During a recent trip to Erbil, Secretary of State John Kerry emphasized that both the Kurdish people and the Kurdish Regional Government (KRG) should remain committed to a unified Iraqi state. But that is not really the Obama administration’s prerogative; it is a decision that the Kurdish people and their political representatives have the right to make. And it is not an easy decision. There are potential benefits and risks to staying within a decaying Iraq. Likewise, there are potential benefits and risks to declaring independence. Whatever the decision, Washington should respect it and not seek to dictate an outcome that American officials prefer.
The risks of staying committed to a unified Iraq are obvious and growing. At the most basic level, the concept of a unified country may already be a fiction. The Kurdish region’s extensive autonomy had greatly constrained the Baghdad government’s authority in that part of Iraq for well over a decade. The KRG has long been the effective government there, with its own defense forces, flag, currency, and economic policies. Now, the rapid territorial gains of Sunni Arab insurgent forces led by ISIS and its allies have shrunk Baghdad’s geographic power even more, since the national government no longer controls the majority Sunni provinces of northwestern and western Iraq.
Insisting on preserving the (now largely fictional) unity of Iraq is not an essential American interest.
Troops loyal to Prime Minister Nouri al Maliki’s regime may be able, along with Shiite militias, to block the ISIS offensive in predominantly Shiite areas south and east of the capital. But without extensive U.S. or Iranian assistance, prospects of retaking the recently captured lands are not good. A new Sunni Arab political entity has arisen in conquered portions of Iraq and Syria, whether or not the international community chooses officially to recognize that development. At this point, it would be understandable if Iraqi Kurdistan decided to exit a collapsing Iraqi state by declaring independence. Taking control of the majority Kurdish (and oil rich) city of Kirkuk was a prudent interim move by the KRG, even in the unlikely event that some semblance of Iraqi unity is restored temporarily. The alternative was to watch Kirkuk fall into the hands of ISIS fighters.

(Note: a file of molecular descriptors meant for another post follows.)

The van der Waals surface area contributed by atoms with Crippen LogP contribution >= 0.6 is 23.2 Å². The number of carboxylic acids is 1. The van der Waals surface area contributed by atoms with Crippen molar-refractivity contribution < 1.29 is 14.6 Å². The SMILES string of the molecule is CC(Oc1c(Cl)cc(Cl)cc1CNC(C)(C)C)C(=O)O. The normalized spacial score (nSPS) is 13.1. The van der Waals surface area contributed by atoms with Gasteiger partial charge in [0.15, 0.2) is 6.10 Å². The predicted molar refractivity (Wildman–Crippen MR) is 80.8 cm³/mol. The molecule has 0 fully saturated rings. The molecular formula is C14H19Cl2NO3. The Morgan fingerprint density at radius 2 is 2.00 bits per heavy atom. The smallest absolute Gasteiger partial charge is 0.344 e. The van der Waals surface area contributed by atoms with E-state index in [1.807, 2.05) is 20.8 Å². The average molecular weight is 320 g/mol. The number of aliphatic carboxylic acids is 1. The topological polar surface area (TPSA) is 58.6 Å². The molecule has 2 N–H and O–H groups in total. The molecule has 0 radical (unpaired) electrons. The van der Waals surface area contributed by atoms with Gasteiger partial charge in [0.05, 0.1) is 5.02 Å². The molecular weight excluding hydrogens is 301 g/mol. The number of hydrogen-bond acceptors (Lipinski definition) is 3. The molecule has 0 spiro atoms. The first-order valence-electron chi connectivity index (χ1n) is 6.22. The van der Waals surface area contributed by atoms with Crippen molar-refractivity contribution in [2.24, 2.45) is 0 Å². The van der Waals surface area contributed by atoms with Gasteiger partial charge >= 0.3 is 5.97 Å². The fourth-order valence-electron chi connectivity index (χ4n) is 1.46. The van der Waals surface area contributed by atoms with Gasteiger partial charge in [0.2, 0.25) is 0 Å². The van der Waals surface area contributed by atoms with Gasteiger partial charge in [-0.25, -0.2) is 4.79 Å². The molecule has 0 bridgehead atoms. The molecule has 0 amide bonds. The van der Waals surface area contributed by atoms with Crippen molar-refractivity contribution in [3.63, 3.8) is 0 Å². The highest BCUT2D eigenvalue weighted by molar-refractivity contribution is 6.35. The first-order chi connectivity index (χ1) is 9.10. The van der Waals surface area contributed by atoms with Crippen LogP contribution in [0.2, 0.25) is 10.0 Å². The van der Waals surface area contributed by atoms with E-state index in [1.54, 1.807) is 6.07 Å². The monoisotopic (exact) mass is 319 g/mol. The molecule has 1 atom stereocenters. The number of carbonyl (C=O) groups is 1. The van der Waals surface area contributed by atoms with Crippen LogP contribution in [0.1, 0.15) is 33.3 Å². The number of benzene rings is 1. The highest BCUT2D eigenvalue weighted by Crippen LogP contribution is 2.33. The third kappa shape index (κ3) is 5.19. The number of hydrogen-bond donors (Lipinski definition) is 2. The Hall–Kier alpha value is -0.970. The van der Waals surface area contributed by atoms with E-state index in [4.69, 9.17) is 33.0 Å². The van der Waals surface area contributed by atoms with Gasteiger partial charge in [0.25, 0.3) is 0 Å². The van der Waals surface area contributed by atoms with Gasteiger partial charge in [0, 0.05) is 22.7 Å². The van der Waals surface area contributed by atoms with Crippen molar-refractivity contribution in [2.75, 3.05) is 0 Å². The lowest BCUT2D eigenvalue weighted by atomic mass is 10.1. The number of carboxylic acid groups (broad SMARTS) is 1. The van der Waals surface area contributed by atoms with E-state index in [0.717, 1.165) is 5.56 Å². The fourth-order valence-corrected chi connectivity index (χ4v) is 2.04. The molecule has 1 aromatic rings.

But while independence would be a rational option for Kurdistan, it is not without its perils. Both Iran and Turkey may not react well to the emergence of a fully independent Kurdish state. Ankara’s opposition to such a development may not be as shrill as it once was, since Turkey’s economic ties with Iraqi Kurdistan have been growing for years. And, given Turkish fears about the mounting chaos in the rest of Iraq, an independent Kurdistan may now seem to Turkish leaders to be the lesser evil. Still, there is no assurance that Ankara would not respond in a shortsighted, confrontational fashion to a formal declaration of independence by Erbil.
The Kurdish people and the KRG need to carefully consider the options, and neither Kerry nor other U.S. officials should inject themselves into that decision-making process. Washington’s own record in recent decades about similar situations shows a bizarre inconsistency. U.S. leaders seemed willing to welcome the breakup of the Soviet Union and accepted the fracturing of Yugoslavia. Yet American policymakers insisted that the inherently unstable (and newly minted) state of Bosnia-Herzegovina remain intact, even though a majority of its Serbian and Croatian citizens wished to secede. Washington refused to countenance Somaliland’s secession from utterly dysfunctional Somalia, but fully embraced South Sudan’s secession from Sudan.
Given that track record, it is clear that Washington does not have a coherent strategy for dealing with the breakup of political states. Since that is the case, the Obama administration should stand back and not try to dictate the future of Iraqi Kurdistan. Insisting on preserving the (now largely fictional) unity of Iraq is not an essential American interest. The Kurdish people and government are likely to remain friendly to the United States regardless of the political path they choose. Washington should exercise restraint and let them make that difficult decision without interference.